Over the past year, artists have found new and creative ways to stay connected to their audience, from concerts in Fortnite to YouTube livestreams. It’s become increasingly clear that although live events are coming back strong, fans will still be looking for digital experiences to further engage with their favorite artists even once the pandemic is over.
Ernest Lee, Co-CEO of AmazeVR, which is working to bring artists closer to fans through immersive concert experiences, notes that the pandemic was a major turning point for the music industry. “Last year was really a catalyst for a long-awaited change in the music industry,” he says. “It's helped make people more open-minded to seeing what's out there, what's possible for music, and the different ways that artists can connect with the fans. We're seeing more live streaming, virtual concerts, emerging, metaverses, etc. And all of this is really just the start for the disruption of the music industry.”
AmazeVR, which was founded back in 2015, was in many ways ahead of the curve when it comes to connecting artists and fans in the metaverse, but it wasn’t until last year that interest really picked up.
“Before the pandemic, it was a bit tough to really get people on board just because the music industry was going smoothly,” explains Lee. “With touring revenues, with streaming revenues, there were already set ways to success, so it was hard to get people to see our vision for the future of music.”
Once the pandemic hit, however, everyone was starved for new experiences and ways to connect, which allowed AmazeVR to kick things into high gear. In order to create these immersive experiences, AmazeVR films live actions artists and content and digitally place them into surreal CG environments to “provide an otherworldly experience” that fans can view using VR devices.
Lee hesitates to call them concerts, because they are designed to be totally new experiences. “We’re creating these worlds, these environments around each of the songs that we're going to create for the show. So it's not necessarily a concert anymore, but really just an artist’s immersive experience,” he says.
AmazeVR worked with Roc Nation last year to create a proof of concept of this type of immersive music experience, and the company is now working with a top Grammy-winning artist that will be released early next year. In order to achieve a high level of quality, AmazeVR builds their own cameras in-house. The company also has its own proprietary software and VFX pipeline, which is Unreal Engine based.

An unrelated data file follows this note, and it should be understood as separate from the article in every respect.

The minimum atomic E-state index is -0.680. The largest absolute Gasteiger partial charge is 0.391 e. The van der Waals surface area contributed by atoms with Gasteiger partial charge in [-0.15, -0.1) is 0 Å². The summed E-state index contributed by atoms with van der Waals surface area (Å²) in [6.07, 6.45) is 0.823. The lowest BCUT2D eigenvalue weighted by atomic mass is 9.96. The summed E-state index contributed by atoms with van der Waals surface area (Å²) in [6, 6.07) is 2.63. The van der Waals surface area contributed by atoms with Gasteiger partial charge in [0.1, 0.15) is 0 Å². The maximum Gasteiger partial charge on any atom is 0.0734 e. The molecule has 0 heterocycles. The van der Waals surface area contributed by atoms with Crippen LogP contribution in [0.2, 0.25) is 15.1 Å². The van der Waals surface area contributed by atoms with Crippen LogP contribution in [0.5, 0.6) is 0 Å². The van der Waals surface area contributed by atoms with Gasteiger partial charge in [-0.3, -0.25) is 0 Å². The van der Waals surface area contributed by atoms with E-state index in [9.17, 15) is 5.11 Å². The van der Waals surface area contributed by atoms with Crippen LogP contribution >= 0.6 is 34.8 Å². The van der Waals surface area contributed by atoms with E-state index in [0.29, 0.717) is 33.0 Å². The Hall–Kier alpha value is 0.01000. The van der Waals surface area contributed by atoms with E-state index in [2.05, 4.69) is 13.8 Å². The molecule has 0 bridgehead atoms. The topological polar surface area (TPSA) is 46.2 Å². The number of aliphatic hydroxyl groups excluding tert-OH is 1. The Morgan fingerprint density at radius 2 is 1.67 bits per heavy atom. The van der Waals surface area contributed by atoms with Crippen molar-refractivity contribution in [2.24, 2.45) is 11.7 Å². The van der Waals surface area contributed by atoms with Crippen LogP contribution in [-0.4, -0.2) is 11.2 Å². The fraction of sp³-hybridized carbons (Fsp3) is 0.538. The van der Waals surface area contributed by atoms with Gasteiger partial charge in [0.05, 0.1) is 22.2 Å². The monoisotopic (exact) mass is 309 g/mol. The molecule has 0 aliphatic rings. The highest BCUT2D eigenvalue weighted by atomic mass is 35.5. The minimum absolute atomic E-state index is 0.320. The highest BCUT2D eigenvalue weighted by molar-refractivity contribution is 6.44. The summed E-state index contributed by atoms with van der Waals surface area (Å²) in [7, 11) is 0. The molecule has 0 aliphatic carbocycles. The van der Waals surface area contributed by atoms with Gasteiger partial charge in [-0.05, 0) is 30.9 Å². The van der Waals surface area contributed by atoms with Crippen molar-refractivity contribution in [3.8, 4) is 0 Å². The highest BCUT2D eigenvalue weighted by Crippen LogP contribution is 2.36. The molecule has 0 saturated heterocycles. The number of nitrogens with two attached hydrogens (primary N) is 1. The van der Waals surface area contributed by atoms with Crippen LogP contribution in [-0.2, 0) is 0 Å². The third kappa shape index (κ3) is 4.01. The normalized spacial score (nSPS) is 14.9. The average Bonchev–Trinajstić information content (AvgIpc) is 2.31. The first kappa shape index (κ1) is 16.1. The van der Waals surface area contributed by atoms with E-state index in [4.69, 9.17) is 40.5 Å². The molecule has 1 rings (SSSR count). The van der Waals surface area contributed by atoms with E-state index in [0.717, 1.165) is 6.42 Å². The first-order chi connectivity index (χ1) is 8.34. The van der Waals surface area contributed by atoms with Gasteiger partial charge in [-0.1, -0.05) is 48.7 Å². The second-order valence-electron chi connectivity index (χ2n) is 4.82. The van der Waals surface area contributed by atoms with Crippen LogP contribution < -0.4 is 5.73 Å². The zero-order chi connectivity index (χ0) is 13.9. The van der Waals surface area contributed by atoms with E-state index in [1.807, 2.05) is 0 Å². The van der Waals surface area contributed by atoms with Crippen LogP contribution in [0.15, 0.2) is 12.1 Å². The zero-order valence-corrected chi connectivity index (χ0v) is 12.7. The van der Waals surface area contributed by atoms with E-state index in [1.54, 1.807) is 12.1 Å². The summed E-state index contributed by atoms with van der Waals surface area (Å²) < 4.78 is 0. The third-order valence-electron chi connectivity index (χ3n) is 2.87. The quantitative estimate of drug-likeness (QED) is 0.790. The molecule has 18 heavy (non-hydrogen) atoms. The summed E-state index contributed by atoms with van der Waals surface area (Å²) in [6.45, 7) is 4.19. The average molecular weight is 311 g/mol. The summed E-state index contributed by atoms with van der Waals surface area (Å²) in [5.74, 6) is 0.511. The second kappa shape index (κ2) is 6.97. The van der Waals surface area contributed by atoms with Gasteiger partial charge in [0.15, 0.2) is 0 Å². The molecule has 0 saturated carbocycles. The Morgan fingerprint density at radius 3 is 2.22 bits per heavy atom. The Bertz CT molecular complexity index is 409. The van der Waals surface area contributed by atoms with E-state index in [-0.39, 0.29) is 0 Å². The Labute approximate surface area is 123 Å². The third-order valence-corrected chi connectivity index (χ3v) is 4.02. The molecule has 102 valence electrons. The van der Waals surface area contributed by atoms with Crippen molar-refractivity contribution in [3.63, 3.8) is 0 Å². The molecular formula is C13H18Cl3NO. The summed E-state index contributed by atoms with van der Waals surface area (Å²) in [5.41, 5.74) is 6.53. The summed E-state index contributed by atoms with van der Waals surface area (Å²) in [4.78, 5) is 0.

Another component of AmazeVR’s product is haptic motion chairs. “We create our own haptic motion code to interact with the motion chair, so it feels like you're moving through time and space,” explains Lee. Amaze VR plans to first release these immersive “concerts” in theaters, where they can be experienced as intended. The company has partnered with a top theater chain with haptic motion chairs, which will be outfitted with VR headsets to be able to provide the full experience.
Following the theatrical release, the experiences will be made available on at-home VR headsets through the AmazeVR app. The company is also working to use these productions to build communities. “We're also building the foundation for social interactivity, both for offline distribution and online, as we eventually build out our online musical metaverse. So people will be able to build new communities surrounding different genres, different artists, and different commonalities that fans will find.”
Lee views these musical experiences as ways that artists will be able to connect with fans in addition to their live concert tours, which is certainly a growing trend. They will only serve to complement – rather than replace – in-person shows.
“I think the need for these experiences was present even before the pandemic, but the pandemic itself helped spark the future and the next evolution of music,” says Lee. “There are so many directions you can go, and it's exciting that we're one of many teams building that future.”